Indian films’ new fixation with unusual foreign locations
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You can pretend you are in India,” says Feisal Malik, line producer with Visual Africa, a film production company in Kenya. “A lot of Indian weddings take place in Kenya, so you have many Indian background dancers and props available. There are Indian-origin actors as well, ones who know what they are doing in front of the camera.” Kenya has a white-sand coastline, lush green plantations, and the famous Savannah grasslands. Not too far away, South Africa’s KwaZulu-Natal region offers cityscapes, jungles, mountains and the sea in close vicinity, as well as parts of Durban that look like India. “There are cramped buildings, temples and mosques here,” G. Simphiwe Ngcobo, production and development manager, KwaZulu-Natal Film Commission, South Africa, told me at the India International Film Tourism Conclave in Mumbai last week.
The idea of going to Africa to recreate India may seem strangely self-defeating, but for film industry insiders, it is business as usual. The decision to shoot in a foreign country depends on its natural and cultural offerings as much as on the financial incentives, the efficiency of the local crew and the permits to shoot. Marijke de Souza, an executive producer at Dharma Productions, is looking for shooting locations that can pass as India for Ayan Mukerji’s planned fantasy adventure with Ranbir Kapoor and Alia Bhatt, tentatively titled “Dragon”. “If you are filming at a certain time of the year, you can’t go to certain parts of India because of the extreme weather. Sometimes the actors’ dates don’t match. And if you need to blow up cars, we don’t have the highways to do it. Some other countries have infrastructure that allows that,” she says.
This is where smaller countries see a business opportunity. The countries that took part in the conclave weren’t the UK, France or Switzerland but Kenya, Portugal, Finland, Malta, Fiji, Sri Lanka, Jordan, Romania, Cyprus and Slovenia, among others. In the two-day B2B event, which resembled a trade fair for film locations, representatives from tourism boards, armed with catalogues and audiovisual presentations in their respective stalls, met production houses and film-makers. There were representatives from the Hindi, Tamil, Telugu, Malayali, Kannada and Bengali film industries.
“We have the best of landscapes and pristine waters, but ultimately, it all comes down to how much it costs to shoot in one place or the other, and what kind of local crew you find there,” says Luís Araújo, president of Turismo de Portugal, a country where Imtiaz Ali recently finished filming The Ring with Shah Rukh Khan.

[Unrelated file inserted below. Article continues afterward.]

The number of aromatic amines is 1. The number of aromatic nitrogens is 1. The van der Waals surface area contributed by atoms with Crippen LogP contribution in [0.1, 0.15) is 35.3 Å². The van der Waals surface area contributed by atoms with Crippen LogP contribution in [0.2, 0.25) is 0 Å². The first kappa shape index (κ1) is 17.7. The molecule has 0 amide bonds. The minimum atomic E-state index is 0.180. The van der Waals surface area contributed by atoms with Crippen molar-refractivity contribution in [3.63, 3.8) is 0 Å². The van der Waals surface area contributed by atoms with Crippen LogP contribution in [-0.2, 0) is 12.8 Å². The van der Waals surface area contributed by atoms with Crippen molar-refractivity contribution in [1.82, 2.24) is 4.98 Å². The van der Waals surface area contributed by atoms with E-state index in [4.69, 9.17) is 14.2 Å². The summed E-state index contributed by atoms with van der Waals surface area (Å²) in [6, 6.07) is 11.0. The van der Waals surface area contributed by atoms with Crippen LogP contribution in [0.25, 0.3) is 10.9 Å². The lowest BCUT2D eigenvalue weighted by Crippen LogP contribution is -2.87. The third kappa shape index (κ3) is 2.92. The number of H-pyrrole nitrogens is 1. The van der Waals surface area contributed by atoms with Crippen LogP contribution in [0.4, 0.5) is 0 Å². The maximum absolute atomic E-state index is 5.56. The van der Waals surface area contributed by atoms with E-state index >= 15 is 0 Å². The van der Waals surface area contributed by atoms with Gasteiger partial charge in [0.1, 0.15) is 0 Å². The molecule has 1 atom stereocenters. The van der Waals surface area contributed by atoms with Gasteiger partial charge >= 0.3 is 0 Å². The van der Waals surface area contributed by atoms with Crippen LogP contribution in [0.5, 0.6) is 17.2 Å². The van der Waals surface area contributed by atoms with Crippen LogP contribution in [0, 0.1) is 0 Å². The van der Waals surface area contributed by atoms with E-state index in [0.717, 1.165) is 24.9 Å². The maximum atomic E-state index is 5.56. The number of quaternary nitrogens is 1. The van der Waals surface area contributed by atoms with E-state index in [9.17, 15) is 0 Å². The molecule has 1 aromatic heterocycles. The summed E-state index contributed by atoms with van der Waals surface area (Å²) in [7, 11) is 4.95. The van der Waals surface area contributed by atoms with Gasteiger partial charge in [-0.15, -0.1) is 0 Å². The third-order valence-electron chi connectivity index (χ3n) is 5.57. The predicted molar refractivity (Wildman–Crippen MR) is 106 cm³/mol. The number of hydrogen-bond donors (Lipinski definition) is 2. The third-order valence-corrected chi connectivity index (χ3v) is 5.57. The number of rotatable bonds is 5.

These countries have a model that benefits both parties: the more you involve their local economy, the less you pay. “You get a 20% tax rebate if you only use the location,” Ngcobo says. “If you hire local crew and equipment, it goes up to 35%. And it goes up to 50% if you employ black locals. If it’s a co-production in KwaZulu-Natal, you get $150,000 (around Rs 1 crore) as funding.” He adds, “It is actually possible to make your entire movie with soft money that you sometimes don’t have to pay back.”
Film location tourism is serious business in these countries and competition is stiff. But there is space for everyone. Finland, which launched its campaign in January, is a late entrant compared to its Nordic neighbours. But it’s not worried because “Iceland is booked for the next two years”, according to Teija Raninen, film commissioner, West Finland Film Commission (which offers a costume manufacturer on the sets). “Film production demands a huge network and many supporting industries,” Raninen says. “It took a while to convince our government that it will create new jobs and companies.” In 2014, Shamitabh became the first Indian movie to be shot in Finland—in Lapland, which boasts of snowy wildernesses and the Northern Lights.
Given the way Indian popular cinema is driven by its aspirational qualities, foreign locations add value, literally. Shyam Kurup, vice-president of the Aries group of companies, a UAE-based multinational that invests in movies, describes it as a budgeting tactic. “If I shoot a song in Fiji, my budget may go up by 10% but the returns are more because our distribution value also goes up.”
Some directors, like Imtiaz Ali and Vikas Bahl, follow their characters on their travels, shooting in whichever country the plot takes them to. “Given her arc, Rani’s final destination in Queen had to be Amsterdam, a city bustling with cycles, music and people,” says Bahl. This doesn’t mean there’s always a good reason for a foreign shoot, though. Rohit Shetty could presumably have shot Dilwale in any place that resembled Bulgaria and Iceland. “In my film Ra. One the lead characters live in London,” says director Anubhav Sinha, who attended the conclave. “It could have been (set in) any other country.”
Perhaps the most amusing rationale comes from Vinod Unnithan, line producer of Raees, Delhi Belly and Dhobi Ghat. One of the main reasons for shooting abroad, he says, is to keep the film’s stars in a controlled environment. “If we are shooting in India, especially in Mumbai, stars arrive late and are always looking to leave the set early for home or to meet friends. But outside India, they don’t have many people to socialize with. They have nowhere to go and are generally stuck between the hotel and the sets.”